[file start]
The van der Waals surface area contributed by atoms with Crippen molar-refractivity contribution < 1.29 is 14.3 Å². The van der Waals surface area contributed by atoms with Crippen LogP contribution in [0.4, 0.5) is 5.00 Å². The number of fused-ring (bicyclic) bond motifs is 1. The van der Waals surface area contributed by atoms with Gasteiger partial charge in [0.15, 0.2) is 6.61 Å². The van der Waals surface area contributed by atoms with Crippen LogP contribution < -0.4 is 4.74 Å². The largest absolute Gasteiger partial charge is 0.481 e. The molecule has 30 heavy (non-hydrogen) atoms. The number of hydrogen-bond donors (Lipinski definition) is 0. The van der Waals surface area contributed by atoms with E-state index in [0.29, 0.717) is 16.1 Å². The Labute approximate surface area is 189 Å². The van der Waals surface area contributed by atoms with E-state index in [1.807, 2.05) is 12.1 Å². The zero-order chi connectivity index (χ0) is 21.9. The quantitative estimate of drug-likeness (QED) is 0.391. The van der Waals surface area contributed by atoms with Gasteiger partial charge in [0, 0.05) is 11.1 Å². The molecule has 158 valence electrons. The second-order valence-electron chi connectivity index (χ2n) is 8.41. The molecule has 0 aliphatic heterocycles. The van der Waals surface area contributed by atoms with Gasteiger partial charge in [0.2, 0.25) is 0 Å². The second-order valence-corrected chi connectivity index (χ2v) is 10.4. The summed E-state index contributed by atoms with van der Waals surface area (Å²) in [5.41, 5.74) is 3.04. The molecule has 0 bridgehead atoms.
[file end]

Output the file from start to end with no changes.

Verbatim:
The van der Waals surface area contributed by atoms with Crippen molar-refractivity contribution < 1.29 is 14.3 Å². The van der Waals surface area contributed by atoms with Crippen LogP contribution in [0.4, 0.5) is 5.00 Å². The number of fused-ring (bicyclic) bond motifs is 1. The van der Waals surface area contributed by atoms with Gasteiger partial charge in [0.15, 0.2) is 6.61 Å². The van der Waals surface area contributed by atoms with Crippen LogP contribution < -0.4 is 4.74 Å². The largest absolute Gasteiger partial charge is 0.481 e. The molecule has 30 heavy (non-hydrogen) atoms. The number of hydrogen-bond donors (Lipinski definition) is 0. The van der Waals surface area contributed by atoms with E-state index in [0.29, 0.717) is 16.1 Å². The Labute approximate surface area is 189 Å². The van der Waals surface area contributed by atoms with E-state index in [1.807, 2.05) is 12.1 Å². The zero-order chi connectivity index (χ0) is 21.9. The quantitative estimate of drug-likeness (QED) is 0.391. The van der Waals surface area contributed by atoms with Gasteiger partial charge in [0, 0.05) is 11.1 Å². The molecule has 158 valence electrons. The second-order valence-electron chi connectivity index (χ2n) is 8.41. The molecule has 0 aliphatic heterocycles. The van der Waals surface area contributed by atoms with Gasteiger partial charge in [0.2, 0.25) is 0 Å². The second-order valence-corrected chi connectivity index (χ2v) is 10.4. The summed E-state index contributed by atoms with van der Waals surface area (Å²) in [5.41, 5.74) is 3.04. The molecule has 0 bridgehead atoms.